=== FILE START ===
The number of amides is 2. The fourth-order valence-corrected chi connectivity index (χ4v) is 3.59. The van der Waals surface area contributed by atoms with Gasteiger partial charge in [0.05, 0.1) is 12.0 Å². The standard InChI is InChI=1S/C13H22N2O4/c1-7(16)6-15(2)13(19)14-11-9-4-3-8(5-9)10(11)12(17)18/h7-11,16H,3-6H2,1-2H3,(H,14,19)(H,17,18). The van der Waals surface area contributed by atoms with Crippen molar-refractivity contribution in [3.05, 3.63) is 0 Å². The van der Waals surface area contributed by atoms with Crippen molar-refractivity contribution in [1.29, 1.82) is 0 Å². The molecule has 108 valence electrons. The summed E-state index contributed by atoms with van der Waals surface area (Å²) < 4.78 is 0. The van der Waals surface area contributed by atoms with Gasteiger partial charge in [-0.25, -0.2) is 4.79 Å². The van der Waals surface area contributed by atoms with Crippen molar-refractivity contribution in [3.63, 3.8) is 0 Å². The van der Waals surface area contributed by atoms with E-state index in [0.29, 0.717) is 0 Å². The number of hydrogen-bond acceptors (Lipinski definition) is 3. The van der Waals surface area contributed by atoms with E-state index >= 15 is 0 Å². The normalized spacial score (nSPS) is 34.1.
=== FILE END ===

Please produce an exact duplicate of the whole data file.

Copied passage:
The number of amides is 2. The fourth-order valence-corrected chi connectivity index (χ4v) is 3.59. The van der Waals surface area contributed by atoms with Gasteiger partial charge in [0.05, 0.1) is 12.0 Å². The standard InChI is InChI=1S/C13H22N2O4/c1-7(16)6-15(2)13(19)14-11-9-4-3-8(5-9)10(11)12(17)18/h7-11,16H,3-6H2,1-2H3,(H,14,19)(H,17,18). The van der Waals surface area contributed by atoms with Crippen molar-refractivity contribution in [3.05, 3.63) is 0 Å². The van der Waals surface area contributed by atoms with Crippen molar-refractivity contribution in [1.29, 1.82) is 0 Å². The molecule has 108 valence electrons. The summed E-state index contributed by atoms with van der Waals surface area (Å²) < 4.78 is 0. The van der Waals surface area contributed by atoms with Gasteiger partial charge in [-0.25, -0.2) is 4.79 Å². The van der Waals surface area contributed by atoms with Crippen molar-refractivity contribution in [3.63, 3.8) is 0 Å². The van der Waals surface area contributed by atoms with E-state index in [0.29, 0.717) is 0 Å². The number of hydrogen-bond acceptors (Lipinski definition) is 3. The van der Waals surface area contributed by atoms with E-state index >= 15 is 0 Å². The normalized spacial score (nSPS) is 34.1.